Kano Model

A product development theory that classifies features into five areas to aid prioritization

Must-have features are the minimum expected functionality; they are taken for granted. Users will not be excited if they are present, but disappointed if they are absent.

One-dimensional features are received differently depending on how fully (or well) they are implemented. Users will be excited if they are implemented well, and disappointed if they are not.

Attractive features are unexpected. Users will be excited if they are present, but not disappointed if they are absent.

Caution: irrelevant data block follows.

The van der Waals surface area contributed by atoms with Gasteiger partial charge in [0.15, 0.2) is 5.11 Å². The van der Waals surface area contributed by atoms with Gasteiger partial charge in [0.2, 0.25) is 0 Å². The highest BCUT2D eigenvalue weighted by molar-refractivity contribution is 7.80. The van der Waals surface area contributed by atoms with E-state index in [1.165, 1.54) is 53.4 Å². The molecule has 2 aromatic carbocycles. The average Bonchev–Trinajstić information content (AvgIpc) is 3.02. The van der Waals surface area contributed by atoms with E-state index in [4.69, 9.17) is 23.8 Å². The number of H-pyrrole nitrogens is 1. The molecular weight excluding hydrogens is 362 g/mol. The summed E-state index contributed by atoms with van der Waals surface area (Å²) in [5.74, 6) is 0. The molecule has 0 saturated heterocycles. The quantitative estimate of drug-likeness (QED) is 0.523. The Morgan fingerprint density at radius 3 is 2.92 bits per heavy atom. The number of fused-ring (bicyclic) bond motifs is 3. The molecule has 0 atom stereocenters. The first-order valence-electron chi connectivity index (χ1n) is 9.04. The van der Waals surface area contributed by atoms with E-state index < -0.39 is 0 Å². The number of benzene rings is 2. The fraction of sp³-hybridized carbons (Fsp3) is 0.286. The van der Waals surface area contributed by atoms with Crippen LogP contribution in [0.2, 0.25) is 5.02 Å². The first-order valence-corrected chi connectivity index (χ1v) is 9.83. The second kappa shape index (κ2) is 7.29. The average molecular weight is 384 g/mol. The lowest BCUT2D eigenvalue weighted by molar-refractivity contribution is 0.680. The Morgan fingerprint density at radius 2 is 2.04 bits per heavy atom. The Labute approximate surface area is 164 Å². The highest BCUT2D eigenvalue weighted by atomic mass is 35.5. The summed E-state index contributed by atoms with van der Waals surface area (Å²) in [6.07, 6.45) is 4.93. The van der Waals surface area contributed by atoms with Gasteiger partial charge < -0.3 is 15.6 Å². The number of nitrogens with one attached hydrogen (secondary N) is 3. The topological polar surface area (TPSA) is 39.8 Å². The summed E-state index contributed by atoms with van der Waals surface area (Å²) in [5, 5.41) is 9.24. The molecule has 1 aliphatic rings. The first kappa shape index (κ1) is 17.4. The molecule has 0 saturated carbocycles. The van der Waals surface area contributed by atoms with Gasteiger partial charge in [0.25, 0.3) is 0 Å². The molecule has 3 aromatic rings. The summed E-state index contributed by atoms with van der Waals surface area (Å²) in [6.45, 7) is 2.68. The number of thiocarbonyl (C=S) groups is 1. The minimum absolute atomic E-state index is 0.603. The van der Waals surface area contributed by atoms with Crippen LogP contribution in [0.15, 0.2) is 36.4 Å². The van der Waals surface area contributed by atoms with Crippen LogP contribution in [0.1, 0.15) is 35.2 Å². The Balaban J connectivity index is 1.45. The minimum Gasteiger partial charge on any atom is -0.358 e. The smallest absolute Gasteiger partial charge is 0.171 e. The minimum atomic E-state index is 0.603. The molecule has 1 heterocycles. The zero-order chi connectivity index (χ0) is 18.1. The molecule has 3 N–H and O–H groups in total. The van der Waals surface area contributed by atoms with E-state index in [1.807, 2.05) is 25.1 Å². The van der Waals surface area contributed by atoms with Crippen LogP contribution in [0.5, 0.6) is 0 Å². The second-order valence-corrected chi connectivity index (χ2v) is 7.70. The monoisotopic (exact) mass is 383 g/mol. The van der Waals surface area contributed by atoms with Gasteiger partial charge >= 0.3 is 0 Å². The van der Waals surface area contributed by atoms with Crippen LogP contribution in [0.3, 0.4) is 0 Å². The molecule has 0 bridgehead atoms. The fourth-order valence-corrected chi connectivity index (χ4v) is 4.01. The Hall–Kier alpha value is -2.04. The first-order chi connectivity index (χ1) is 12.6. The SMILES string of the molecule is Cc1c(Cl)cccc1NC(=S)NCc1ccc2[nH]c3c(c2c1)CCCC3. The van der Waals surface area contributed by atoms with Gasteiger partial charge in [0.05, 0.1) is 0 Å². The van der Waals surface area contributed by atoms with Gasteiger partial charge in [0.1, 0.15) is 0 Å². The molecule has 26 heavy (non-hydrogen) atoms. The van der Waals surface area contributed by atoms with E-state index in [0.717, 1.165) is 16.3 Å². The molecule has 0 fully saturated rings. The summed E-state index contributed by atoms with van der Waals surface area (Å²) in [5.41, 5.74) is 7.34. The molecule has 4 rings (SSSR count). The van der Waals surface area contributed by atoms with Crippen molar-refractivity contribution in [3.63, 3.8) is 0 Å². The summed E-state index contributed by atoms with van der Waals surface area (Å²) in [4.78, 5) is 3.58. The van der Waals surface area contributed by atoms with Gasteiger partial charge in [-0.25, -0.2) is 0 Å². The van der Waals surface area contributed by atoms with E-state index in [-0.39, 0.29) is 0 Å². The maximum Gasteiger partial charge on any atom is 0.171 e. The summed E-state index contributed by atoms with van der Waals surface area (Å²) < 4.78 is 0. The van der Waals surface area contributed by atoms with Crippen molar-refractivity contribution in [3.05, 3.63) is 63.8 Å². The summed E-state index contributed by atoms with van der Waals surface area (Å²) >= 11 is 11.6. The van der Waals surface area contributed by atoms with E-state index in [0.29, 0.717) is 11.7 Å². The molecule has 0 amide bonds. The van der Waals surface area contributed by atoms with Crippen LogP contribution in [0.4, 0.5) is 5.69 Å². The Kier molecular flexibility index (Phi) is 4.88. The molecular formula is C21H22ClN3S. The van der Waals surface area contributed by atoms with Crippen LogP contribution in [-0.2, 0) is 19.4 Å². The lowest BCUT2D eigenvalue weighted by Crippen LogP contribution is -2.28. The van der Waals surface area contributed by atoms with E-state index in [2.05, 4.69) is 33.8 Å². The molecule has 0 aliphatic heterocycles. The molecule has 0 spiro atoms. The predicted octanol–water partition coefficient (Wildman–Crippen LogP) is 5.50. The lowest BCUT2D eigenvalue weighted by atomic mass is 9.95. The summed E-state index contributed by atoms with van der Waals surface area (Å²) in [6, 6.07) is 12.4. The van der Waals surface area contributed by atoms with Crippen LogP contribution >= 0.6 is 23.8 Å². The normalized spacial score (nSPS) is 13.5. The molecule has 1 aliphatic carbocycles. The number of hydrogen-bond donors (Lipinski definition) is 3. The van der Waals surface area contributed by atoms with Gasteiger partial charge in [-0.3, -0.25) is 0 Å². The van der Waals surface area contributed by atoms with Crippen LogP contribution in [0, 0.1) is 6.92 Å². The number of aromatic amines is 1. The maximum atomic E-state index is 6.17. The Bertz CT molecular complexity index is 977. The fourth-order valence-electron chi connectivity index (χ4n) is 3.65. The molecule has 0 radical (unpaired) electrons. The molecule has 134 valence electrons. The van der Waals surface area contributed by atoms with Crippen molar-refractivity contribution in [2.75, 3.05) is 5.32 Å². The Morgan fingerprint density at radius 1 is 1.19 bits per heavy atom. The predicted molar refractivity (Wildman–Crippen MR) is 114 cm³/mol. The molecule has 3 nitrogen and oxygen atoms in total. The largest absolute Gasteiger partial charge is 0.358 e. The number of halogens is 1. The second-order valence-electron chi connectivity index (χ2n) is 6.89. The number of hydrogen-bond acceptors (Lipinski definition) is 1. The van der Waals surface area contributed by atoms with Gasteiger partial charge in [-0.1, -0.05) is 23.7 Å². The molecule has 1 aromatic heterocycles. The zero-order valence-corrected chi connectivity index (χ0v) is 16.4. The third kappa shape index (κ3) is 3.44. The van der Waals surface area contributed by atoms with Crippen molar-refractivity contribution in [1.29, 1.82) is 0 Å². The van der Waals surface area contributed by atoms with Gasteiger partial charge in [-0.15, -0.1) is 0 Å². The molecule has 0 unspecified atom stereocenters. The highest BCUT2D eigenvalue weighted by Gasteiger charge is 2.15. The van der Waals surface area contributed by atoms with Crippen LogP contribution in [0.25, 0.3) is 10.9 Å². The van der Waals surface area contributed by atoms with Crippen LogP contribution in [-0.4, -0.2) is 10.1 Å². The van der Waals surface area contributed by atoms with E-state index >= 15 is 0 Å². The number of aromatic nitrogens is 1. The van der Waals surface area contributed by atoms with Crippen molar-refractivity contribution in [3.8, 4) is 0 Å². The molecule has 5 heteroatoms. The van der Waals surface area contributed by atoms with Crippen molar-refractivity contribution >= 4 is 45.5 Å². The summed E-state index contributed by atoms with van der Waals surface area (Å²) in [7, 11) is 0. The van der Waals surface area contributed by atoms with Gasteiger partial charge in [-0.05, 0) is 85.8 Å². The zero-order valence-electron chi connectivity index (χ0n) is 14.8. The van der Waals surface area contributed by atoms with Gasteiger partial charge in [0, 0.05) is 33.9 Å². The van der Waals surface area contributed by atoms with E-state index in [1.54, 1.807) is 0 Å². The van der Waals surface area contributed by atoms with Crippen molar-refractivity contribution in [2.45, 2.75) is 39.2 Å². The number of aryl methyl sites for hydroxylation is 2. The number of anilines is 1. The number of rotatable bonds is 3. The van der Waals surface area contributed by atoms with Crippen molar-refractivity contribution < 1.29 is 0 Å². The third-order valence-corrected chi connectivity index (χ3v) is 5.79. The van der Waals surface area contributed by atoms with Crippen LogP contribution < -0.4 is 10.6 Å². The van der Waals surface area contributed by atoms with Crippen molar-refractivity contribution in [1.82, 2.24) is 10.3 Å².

Indifferent features will neither excite nor disappoint users.

Reverse features are divisive; their reception depends on individual needs or desires. When present, some users will be excited, but others will be disappointed.

By classifying features into these five categories, designers can meet basic needs and deliver delightful innovation without scaring off users. The model can also to be used to track the shift of features over time as innovative features become basic needs.